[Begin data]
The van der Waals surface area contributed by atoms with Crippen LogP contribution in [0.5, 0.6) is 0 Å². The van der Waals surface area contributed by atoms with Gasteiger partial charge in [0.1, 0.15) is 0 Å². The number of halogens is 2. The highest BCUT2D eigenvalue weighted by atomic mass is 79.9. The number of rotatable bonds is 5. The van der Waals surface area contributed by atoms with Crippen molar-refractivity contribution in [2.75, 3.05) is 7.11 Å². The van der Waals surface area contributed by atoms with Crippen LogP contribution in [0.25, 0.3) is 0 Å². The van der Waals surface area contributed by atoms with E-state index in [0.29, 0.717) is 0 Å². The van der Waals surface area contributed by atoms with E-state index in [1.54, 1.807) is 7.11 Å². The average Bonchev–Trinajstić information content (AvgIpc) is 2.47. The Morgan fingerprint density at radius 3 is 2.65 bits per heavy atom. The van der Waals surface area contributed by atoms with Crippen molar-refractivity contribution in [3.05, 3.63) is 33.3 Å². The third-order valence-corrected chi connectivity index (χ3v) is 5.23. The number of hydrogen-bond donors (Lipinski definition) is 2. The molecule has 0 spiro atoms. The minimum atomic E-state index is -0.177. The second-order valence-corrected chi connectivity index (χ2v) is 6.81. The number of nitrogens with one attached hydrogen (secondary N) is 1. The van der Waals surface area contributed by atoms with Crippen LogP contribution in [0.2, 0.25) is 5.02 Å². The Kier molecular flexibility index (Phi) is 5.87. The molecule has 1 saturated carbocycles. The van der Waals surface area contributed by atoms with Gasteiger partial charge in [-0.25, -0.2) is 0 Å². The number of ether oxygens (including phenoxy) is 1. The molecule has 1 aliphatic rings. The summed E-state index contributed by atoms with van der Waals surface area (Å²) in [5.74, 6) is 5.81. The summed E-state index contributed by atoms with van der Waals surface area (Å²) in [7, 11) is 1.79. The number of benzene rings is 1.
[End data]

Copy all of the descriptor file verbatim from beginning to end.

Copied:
The van der Waals surface area contributed by atoms with Crippen LogP contribution in [0.5, 0.6) is 0 Å². The van der Waals surface area contributed by atoms with Gasteiger partial charge in [0.1, 0.15) is 0 Å². The number of halogens is 2. The highest BCUT2D eigenvalue weighted by atomic mass is 79.9. The number of rotatable bonds is 5. The van der Waals surface area contributed by atoms with Crippen molar-refractivity contribution in [2.75, 3.05) is 7.11 Å². The van der Waals surface area contributed by atoms with Crippen LogP contribution in [0.25, 0.3) is 0 Å². The van der Waals surface area contributed by atoms with E-state index in [0.29, 0.717) is 0 Å². The van der Waals surface area contributed by atoms with E-state index in [1.54, 1.807) is 7.11 Å². The average Bonchev–Trinajstić information content (AvgIpc) is 2.47. The Morgan fingerprint density at radius 3 is 2.65 bits per heavy atom. The van der Waals surface area contributed by atoms with Crippen molar-refractivity contribution in [3.05, 3.63) is 33.3 Å². The third-order valence-corrected chi connectivity index (χ3v) is 5.23. The number of hydrogen-bond donors (Lipinski definition) is 2. The molecule has 0 spiro atoms. The minimum atomic E-state index is -0.177. The second-order valence-corrected chi connectivity index (χ2v) is 6.81. The number of nitrogens with one attached hydrogen (secondary N) is 1. The van der Waals surface area contributed by atoms with Crippen LogP contribution in [0.2, 0.25) is 5.02 Å². The Kier molecular flexibility index (Phi) is 5.87. The molecule has 1 saturated carbocycles. The van der Waals surface area contributed by atoms with Gasteiger partial charge in [-0.25, -0.2) is 0 Å². The number of ether oxygens (including phenoxy) is 1. The molecule has 1 aliphatic rings. The summed E-state index contributed by atoms with van der Waals surface area (Å²) in [5.74, 6) is 5.81. The summed E-state index contributed by atoms with van der Waals surface area (Å²) in [7, 11) is 1.79. The number of benzene rings is 1.